This month when cruising the urban landscape of New Jersey, you may come upon something that stops you in your tracks. Peppered amongst the sea of oversaturated billboards advertising hotel rates, all-you-can-eat buffets and upcoming sitcoms are 12 prints depicting the simple yet stirring image of an empty, white bed, unmade and slightly rumpled.
You may pause and -- even if only for a moment -- experience the sacred stillness of a museum in the middle of the bustling city streets.
Felix Gonzalez-Torres, “Untitled,” 1991. Billboard. Installation view of Felix Gonzalez-Torres Billboard Project. Artpace Foundation, San Antonio, TX. Jan.–Dec. 2010. © The Felix Gonzalez-Torres Foundation/Courtesy Andrea Rosen Gallery/photo Tom DuBrock
The 12 billboards prints are the work of the late Felix Gonzalez-Torres, a Cuban-born, American artist whose works employed everyday images to access complex and universal emotions. Whether presenting a pile of wrapped candies or two identical clocks, the Duchampian artist multiplies minimalism to imbue the simplest objects with poetic meaning that touches viewers beyond the typical museum-going encounter.
Gonzalez-Torres' billboard, left "Untitled" like so many of his works, was created in 1991, the same year Gonzalez-Torres lost his lover of eight years, Ross Laycock, to an AIDS-related illness. Gonzalez-Torres himself passed away of similar causes in 1996.
"[Laycock] was a sommelier. He was about to finish his BS in Biochemistry with a minor in English Lit," Gonzalez-Torres said in an interview with BOMB Magazine. "He did everything; he was a Renaissance man. And gorgeous too, really gorgeous. Fucking hot! But intimidating, the first time around."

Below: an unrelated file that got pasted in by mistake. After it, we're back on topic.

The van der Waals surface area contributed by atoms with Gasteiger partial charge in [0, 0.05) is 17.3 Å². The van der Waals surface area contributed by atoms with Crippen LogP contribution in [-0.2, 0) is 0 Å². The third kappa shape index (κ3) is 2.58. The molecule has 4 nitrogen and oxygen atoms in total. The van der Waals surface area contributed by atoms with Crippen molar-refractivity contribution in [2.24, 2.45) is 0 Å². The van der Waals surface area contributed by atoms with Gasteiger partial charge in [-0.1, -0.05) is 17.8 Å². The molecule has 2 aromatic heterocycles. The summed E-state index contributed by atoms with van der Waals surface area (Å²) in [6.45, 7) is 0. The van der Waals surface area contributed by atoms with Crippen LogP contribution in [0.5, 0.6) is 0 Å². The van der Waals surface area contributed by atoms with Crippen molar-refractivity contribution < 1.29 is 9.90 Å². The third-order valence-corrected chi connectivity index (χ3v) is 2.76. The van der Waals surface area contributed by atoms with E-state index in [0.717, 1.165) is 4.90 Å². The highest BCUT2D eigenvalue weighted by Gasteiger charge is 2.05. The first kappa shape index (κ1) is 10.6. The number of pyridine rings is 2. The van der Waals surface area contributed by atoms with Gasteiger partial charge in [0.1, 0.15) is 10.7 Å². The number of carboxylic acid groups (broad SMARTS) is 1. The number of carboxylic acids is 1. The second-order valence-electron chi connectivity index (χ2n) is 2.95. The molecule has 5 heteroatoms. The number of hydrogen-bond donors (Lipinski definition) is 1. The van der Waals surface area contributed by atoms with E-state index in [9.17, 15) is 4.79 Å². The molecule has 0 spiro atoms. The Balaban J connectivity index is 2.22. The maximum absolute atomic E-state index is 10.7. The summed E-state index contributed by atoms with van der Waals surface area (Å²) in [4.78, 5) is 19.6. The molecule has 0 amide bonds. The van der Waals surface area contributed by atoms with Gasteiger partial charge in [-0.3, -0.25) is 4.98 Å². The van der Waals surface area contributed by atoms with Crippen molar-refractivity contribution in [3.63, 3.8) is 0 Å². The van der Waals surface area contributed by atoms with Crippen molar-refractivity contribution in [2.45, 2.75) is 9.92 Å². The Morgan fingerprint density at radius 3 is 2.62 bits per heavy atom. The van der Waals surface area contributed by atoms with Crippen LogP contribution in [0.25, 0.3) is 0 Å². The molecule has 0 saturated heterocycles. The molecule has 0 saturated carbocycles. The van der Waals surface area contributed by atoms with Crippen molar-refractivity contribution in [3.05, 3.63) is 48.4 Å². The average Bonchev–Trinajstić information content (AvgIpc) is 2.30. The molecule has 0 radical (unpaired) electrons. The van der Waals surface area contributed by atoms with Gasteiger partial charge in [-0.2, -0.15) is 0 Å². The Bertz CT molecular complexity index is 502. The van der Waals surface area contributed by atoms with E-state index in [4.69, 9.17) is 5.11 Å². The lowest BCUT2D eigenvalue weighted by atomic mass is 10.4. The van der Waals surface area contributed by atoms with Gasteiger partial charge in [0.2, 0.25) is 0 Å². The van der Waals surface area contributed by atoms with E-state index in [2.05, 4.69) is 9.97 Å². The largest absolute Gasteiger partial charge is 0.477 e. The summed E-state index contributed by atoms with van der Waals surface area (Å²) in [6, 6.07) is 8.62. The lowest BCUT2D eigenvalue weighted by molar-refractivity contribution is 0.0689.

The black-and-white photograph served as an elegy to Laycock. Gonzalez-Torres mounted the image on 24 billboards to commemorate the day his love died. The billboards, speckled throughout the state, occupied a ghostly realm between advertising and art, silently existing in a public space normally reserved for loud, commercialized messages.
The image of the empty bed is as innocuous as it is haunting, at once conjuring images of rest, desire, death and loneliness. The comfort and intimacy of a bedroom is replaced with a sense of isolation, with the imprints of the absent bodies still lingering. As is typical with Gonzalez-Torres' work, the personal and political, private and public, become closely intertwined.
Now, over 20 years after the original exhibition, 12 of Felix-Gonzalez's billboards rest throughout the state of New Jersey, as part of an outdoor-only exhibition organized by the Princeton University Art Museum this month. The works will remain unlabeled, inviting passersby of all backgrounds to pause and contemplate the works with no guarantee of uncovering their definitive source or meaning. Thus Gonzalez-Torres, even in death, bridges the space between art and life. They exhibition runs until December 16, 2013.
For a full map of the billboard locations, see the Princeton University Art Museum webiste.
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